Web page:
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This morning, my car wouldn't start so a friend of mine and I tried to push start it, with no luck. We got around a corner in my neighborhood and fortunately found someone who could jump it. Afterwards, as soon as I reverse, I notice there is a puddle of orange-ish fluid on the ground and my steering is SUPER tight. I need help figuring out exactly what is going on, because I know I shouldn't be driving it in it's current state.

  • What is the Make, Model, Year of the car? – vini_i Jan 21 '16 at 1:37
  • It's a 1995 Infiniti G20. But it does have a SR20 engine swap in it. – No Name Jan 21 '16 at 1:39
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    Some cars (I was hoping you would say Ford) are known to puke up power steering fluid if the steering wheel is turned without the engine running. Refill the power steering fluid with the correct fluid for your car. Bleed the air out by turning the wheel back and forth lock to lock. – vini_i Jan 21 '16 at 1:44
  • And that should put my steering back to it's original state? Alright, I'll give that a shot and keep you posted through this thread. Thank you very much, @vini_i – No Name Jan 21 '16 at 1:48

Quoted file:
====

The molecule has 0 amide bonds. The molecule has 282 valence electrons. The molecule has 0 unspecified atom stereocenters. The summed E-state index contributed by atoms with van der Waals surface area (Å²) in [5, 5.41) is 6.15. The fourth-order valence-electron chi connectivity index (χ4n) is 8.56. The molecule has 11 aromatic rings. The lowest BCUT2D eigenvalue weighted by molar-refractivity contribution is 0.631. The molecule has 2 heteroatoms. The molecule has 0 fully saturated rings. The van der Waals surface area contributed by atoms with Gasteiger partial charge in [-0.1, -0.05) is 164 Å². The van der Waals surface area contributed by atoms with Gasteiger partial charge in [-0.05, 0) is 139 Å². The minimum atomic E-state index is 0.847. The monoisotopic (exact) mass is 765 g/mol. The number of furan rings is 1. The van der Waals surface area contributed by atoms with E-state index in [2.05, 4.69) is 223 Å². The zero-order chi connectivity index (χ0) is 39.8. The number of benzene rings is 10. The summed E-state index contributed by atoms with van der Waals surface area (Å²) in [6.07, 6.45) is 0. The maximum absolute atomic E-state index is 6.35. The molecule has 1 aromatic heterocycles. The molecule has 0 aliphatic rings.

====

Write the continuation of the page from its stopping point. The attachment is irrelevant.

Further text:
• If it was not obvious turn the wheel back and forth with the engine running to bleed the air out. Fill the reservoir to the full mark, no higher. Then start the car and work the wheel back and forth lock to lock, the best you can. Turn the car off and check the fluid. If the level dropped fill it up to the full mark again. Lather rinse and repeat until the level does not drop anymore. – vini_i Jan 21 '16 at 1:55
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You need to identify the source of the leak

Clean everything in your driveway. Use Gunk, water soluble, or the like and get the Power Steering Fluid gone. Then:

  • Allow everything to dry out.

  • Validate any leaks...mind you, you have not started the engine since you cleaned EVERYTHING that could be consider oil out of the engine bay.

  • Now, start it and run. You have talcum powder. If you can't identify the leak you are throwing talcum powder around. You are underneath the vehicle looking up. You have a very bright light, even in the day, and are searching for a leak.

  • You will identify it and then ask another question about how to resolve it.

the first step is identifying what part the liquid is shooting out of

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